The World Food Prize Foundation has announced that Dr. Mahalingam Govindaraj, Senior Scientist for Crop Development at HarvestPlus and the Alliance of Bioversity International and CIAT, will receive the 2022 Norman E. Borlaug Award for Field Research and Application, which is endowed by The Rockefeller Foundation.
World Food Prize Foundation Senior Director Keegan Kautzky made the announcement during the National Symposium on Food, Nutrition and Environmental Security on August 30 in New Delhi, India.
Govindaraj is being recognized for his outstanding leadership in mainstreaming biofortified crops, particularly pearl millet, in India and Africa. For more than a decade, he has directed the development and dissemination of high-yielding, high-iron and high-zinc pearl millet varieties that have contributed to better nutrition for thousands of farmers and their communities.
“Pandemics remind us that food and nutrition security must go hand in hand,” Govindaraj said. “Effectively addressing malnutrition requires that staple crops, such as millet, be bred for essential nutrition, in addition to yield.”
Govindaraj credits the biofortification alliance with providing the global interdisciplinary opportunity, support and guidance that transformed his research and development in millet.
“Dr. Borlaug believed that food is a moral right for all who are born into this world,” he said. “Today, we recognize that both food and nutrition security are moral rights for everyone. I’m delighted to receive this global award just ahead of the international year of millets (2023), as interventions like biofortified millet allow us to fill the gap between food and nutrition security.”
In 2014, while working at the International Crops Research Institute for the Semi-Arid Tropics (ICRISAT), Govindaraj released the world’s first biofortified pearl millet, called Dhanashakti. Independent clinical studies showed that 200 grams of Dhanashakti provided women with more than 80 percent of their recommended daily allowance of iron, compared to only 20 percent in regular pearl millet varieties.
Now, more than 120,000 farming households in India grow the specialized crop. Estimates show that, by 2024, more than 9 million people in India will be consuming iron- and zinc-rich pearl millet and reaping the health benefits of better nutrition.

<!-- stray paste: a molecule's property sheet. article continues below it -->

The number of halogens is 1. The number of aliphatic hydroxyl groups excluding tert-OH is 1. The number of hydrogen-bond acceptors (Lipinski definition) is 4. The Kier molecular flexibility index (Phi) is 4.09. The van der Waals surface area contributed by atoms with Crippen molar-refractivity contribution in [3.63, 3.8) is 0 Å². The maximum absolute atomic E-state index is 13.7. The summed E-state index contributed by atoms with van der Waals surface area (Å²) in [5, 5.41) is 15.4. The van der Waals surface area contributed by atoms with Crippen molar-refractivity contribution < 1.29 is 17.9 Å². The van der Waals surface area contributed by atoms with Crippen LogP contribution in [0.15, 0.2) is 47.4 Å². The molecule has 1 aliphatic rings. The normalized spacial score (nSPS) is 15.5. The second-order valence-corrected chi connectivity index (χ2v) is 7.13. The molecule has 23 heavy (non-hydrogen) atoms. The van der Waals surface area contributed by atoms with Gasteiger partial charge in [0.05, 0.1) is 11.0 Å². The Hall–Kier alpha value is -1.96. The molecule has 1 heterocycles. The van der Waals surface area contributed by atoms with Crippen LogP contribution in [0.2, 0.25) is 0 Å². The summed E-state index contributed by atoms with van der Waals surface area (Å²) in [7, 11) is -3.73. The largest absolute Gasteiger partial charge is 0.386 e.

Govindaraj’s additional accomplishments include:
- collaborating with the Indian government to implement iron and zinc standards into their national cultivar release policy, making India the first country in the world to do so;
- playing a direct role in the development of more than 10 significant high-iron, high-zinc pearl millet cultivars in India, positively impacting thousands of farmers, seed producers, processors and consumers; andcreating and disseminating biofortified plant breeding materials throughout sub-Saharan Africa, including in Kenya, Zimbabwe, Sudan, Niger, Nigeria, Senegal and
- other countries.
“Dr. Govindaraj has shown a tireless commitment to making biofortified pearl millet widespread, improving nutrition for people in India and Sub-Saharan Africa,” said Barbara Stinson, President of the World Food Prize Foundation. “Most importantly, he emulates Norman Borlaug’s example of understanding the importance of local circumstances by reaching across cultures to identify the needs of communities and connecting them with appropriate partners.”
Established in 2011 with a generous endowment by The Rockefeller Foundation, the $10,000 Borlaug Field Award recognizes exceptional science-based achievement in international agriculture and food production by an individual under the age of 40. Awardees emulate the same intellectual courage, stamina and determination in the fight to eliminate global hunger and poverty demonstrated by Dr. Borlaug as a young scientist working in Mexico to develop “miracle wheat.”
“Dr. Govindaraj truly follows in the footsteps of Norman Borlaug in his quest to ensure nutritious food for all throughout India and Africa,” said Ronnie Coffman, Professor Emeritus at Cornell University and Chair of the Borlaug Field Award Jury. “This is the first time the Borlaug Field Award has recognized achievement in biofortification, and Dr. Govindaraj is someone who has really raised awareness of the important role biofortified crops play in improving nutrition for millions of people.”
Coming from a farming background, Govindaraj saw firsthand the positive impact biofortified crops could have on the nutrition and health of rural communities. He earned his Master of Science and Doctorate degrees in plant breeding and genetics from Tamil Nadu Agricultural University and a Bachelor of Science degree from the Agricultural College and Research Institute, Killikulam.
Govindaraj will formally receive the Borlaug Field Award during a ceremony on October 19 at the 2022 Norman E. Borlaug International Dialogue in Des Moines, Iowa.